GRAND FORKS — There comes the day in every summer when the cottonwood trees release their seeds. It's a moment that both seems to stop time and marks it all at once. It is familiar to everyone who watches nature on the Plains, and probably to many whose preoccupations lie elsewhere. The event defines the Plains. It is evocative, a kind of signature moment.

The seeds are small, and they’re surrounded by a fluff, like cotton, that gives the trees their name. There are several cottonwood species, but they all produce this fluff, which take flight with the slightest movement of air, drifting languidly and laterally through the air as if they are suspended — and so is time. The annual cottonwood fall prompts a kind of reverie, about how things are and how they could be.

That is why Clay Jenkinson named his latest book “The Language of Cottonwoods.”

At the same time, the event signals that the year has moved along. Cottonwood fall occurs just before the Fourth of July and, usually, just ahead of the season’s hottest weather. It’s a kind of boundary between spring and summer, past and future.

This year the moment came at mid-afternoon on Saturday, June 26. By early evening, the sparse traffic on County Road 33 had whisked the seeds into drifts of white against the margins of the roadway. This is the reason I call the seeds “summer snow.”

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The Russians have a shorter word for it, Clay Jenkinson points out. They call it “pookh.” Jenkinson asserts that Moscow has 100,000 cottonwood trees. As it happens, I saw the cottonwood fall in Moscow when I was on a journalists’ exchange there. Franklin Delano Roosevelt is responsible for Moscow’s cottonwood trees, by Jenkinson’s account. He writes, “The sheer volume of pookh in Moscow has become both a nuisance and something of a public health hazard. Some call it ‘FDR’s revenge’ ….”

City officials in the Plains states share this view. Planting cottonwoods is forbidden by ordinance in many North Dakota cities, including Bismarck, the state capital. Elsewhere in the state, outside its cities, cottonwood trees are commonplace.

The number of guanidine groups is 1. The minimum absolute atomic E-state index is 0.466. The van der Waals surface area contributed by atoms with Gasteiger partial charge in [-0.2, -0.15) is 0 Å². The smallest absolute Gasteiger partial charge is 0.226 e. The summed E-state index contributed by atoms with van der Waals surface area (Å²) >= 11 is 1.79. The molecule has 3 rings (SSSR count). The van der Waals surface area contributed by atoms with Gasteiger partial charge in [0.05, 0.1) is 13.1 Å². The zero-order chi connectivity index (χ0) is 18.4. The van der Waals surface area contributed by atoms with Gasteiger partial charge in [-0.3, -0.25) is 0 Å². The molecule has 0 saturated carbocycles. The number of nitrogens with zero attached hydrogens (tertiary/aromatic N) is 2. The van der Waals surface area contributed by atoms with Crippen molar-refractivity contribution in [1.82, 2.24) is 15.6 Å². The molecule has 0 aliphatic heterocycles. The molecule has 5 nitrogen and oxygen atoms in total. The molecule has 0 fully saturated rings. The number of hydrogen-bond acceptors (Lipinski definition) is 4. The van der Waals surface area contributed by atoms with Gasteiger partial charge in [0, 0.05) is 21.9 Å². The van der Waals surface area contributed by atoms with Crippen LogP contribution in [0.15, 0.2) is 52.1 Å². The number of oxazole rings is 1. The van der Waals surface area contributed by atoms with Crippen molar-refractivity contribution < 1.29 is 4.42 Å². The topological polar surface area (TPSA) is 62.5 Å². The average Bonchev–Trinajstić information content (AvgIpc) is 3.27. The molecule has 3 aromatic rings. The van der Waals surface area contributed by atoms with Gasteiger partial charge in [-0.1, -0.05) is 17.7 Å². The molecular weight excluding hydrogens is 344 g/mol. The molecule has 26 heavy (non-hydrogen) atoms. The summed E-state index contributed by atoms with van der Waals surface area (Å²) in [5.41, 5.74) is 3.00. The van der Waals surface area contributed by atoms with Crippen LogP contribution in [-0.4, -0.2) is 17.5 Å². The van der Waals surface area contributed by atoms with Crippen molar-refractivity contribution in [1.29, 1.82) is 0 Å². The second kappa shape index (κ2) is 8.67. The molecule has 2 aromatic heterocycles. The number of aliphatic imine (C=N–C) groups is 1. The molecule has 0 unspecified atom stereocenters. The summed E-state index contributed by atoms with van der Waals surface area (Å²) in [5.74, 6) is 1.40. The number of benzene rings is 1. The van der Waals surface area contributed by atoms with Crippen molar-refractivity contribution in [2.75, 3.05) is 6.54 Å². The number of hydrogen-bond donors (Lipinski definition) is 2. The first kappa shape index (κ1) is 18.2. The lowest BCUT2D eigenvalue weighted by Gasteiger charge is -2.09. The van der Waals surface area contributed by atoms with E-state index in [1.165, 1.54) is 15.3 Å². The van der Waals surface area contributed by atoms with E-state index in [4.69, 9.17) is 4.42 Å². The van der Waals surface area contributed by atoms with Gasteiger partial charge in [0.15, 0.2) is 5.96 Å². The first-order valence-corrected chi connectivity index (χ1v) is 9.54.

Probably no species has had a more dramatic impact on the state than the cottonwood. Indigenous people fed cottonwood branches to their horses, helping them survive the winter. Members of the Lewis and Clark fashioned serviceable watercraft by hollowing out the trunks of cottonwood trees, creating dugouts that they used to ascend the Missouri River. Homesteaders made use of them, too, in at least one case as a kind of post office. Settlers left messages for one another in a hollow in a cottonwood tree that was visible for miles on the otherwise treeless prairie. Cottonwoods grow rapidly, and they were used as metes and bounds on the prairie. At our place, two of these giants survive. They mark the northern corners of the lot. We lost a third tree in a windstorm several years ago. The fourth died and collapsed before we moved here. The trunk lies out in what we call “the rough,” a tangle of grass and shrubs.

Shelter may be the greatest contribution that cottonwoods have made. Cottonwood logs framed the earth lodges of the Indigenous people of the Missouri River Valley, and they formed the walls of immigrant homes. And there are the shelterbelts that keep the wind at bay, at least some of the time.

In addition to all of this, the cottonwood provides perspective, dividing the otherwise undivided landscape into manageable landscape views. And the wind in the cottonwoods? The rustling of cottonwood leaves is a signature sound in North Dakota. Cottonwoods are seldom silent. Even the slightest breeze shakes their leaves, and the noise helps establish a sense of place.

Jenkinson’s book is broader than its title. “The Language of Cottonwoods” is a deep examination of North Dakota’s current situation. His essential question is, who are we now that “the agrarian lifeway that nourished our values has largely disappeared?” He lists these values as “modesty, neighborliness, practical skillfulness, gumption, good sense, integrity, stoicism, resourcefulness.”

In 12 chapters, an appendix and nearly 400 pages, Jenkinson plucks examples of the challenges facing the state. These are both wry and serious, soul-searching and money making.

In his preface, Jenkinson writes, “If you are a North Dakotan, please read this book through because it is important that we have conversations about our beloved state: its history, its landscape, its habits of the heart, its future, its spirit of place, its realties with the Native Americans who constitute 6 percent of the population. … Please don’t be offended by the ironies in several of the essays. We have to have a sense of humor about ourselves to live in such an improbable place.”

That is exactly what “The Language of Cottonwoods” accomplishes. Further than that, I can say no more.

Full disclosure: Jenkinson and I have been friends for more than 50 years. He flattered me by asking me to provide a forward for his book.

Mike Jacobs is a former editor and publisher of the Grand Forks Herald.